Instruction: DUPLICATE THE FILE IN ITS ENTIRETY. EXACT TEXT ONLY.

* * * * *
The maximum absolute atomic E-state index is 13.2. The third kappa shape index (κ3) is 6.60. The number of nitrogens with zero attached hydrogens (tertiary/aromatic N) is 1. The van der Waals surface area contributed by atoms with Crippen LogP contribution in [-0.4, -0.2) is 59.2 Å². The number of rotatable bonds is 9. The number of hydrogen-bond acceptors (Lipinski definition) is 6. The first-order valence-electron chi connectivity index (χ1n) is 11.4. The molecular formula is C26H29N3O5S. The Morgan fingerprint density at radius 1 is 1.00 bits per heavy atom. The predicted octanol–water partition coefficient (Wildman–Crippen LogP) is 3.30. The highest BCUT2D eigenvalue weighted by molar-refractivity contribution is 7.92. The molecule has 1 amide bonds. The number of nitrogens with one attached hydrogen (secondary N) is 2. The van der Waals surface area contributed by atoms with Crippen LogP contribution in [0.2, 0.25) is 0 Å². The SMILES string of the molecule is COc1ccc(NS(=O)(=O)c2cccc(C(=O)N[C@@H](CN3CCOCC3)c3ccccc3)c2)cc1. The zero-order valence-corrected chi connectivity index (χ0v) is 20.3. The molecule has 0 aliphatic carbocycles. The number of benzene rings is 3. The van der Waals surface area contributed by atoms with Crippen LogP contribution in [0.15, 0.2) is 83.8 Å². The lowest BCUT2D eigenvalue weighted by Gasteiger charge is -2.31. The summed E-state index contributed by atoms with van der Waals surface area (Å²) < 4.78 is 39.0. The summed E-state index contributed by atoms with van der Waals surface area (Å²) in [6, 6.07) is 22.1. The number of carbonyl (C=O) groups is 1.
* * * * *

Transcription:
The maximum absolute atomic E-state index is 13.2. The third kappa shape index (κ3) is 6.60. The number of nitrogens with zero attached hydrogens (tertiary/aromatic N) is 1. The van der Waals surface area contributed by atoms with Crippen LogP contribution in [-0.4, -0.2) is 59.2 Å². The number of rotatable bonds is 9. The number of hydrogen-bond acceptors (Lipinski definition) is 6. The first-order valence-electron chi connectivity index (χ1n) is 11.4. The molecular formula is C26H29N3O5S. The Morgan fingerprint density at radius 1 is 1.00 bits per heavy atom. The predicted octanol–water partition coefficient (Wildman–Crippen LogP) is 3.30. The highest BCUT2D eigenvalue weighted by molar-refractivity contribution is 7.92. The molecule has 1 amide bonds. The number of nitrogens with one attached hydrogen (secondary N) is 2. The van der Waals surface area contributed by atoms with Crippen LogP contribution in [0.2, 0.25) is 0 Å². The SMILES string of the molecule is COc1ccc(NS(=O)(=O)c2cccc(C(=O)N[C@@H](CN3CCOCC3)c3ccccc3)c2)cc1. The zero-order valence-corrected chi connectivity index (χ0v) is 20.3. The molecule has 0 aliphatic carbocycles. The number of benzene rings is 3. The van der Waals surface area contributed by atoms with Crippen LogP contribution in [0.15, 0.2) is 83.8 Å². The lowest BCUT2D eigenvalue weighted by Gasteiger charge is -2.31. The summed E-state index contributed by atoms with van der Waals surface area (Å²) < 4.78 is 39.0. The summed E-state index contributed by atoms with van der Waals surface area (Å²) in [6, 6.07) is 22.1. The number of carbonyl (C=O) groups is 1.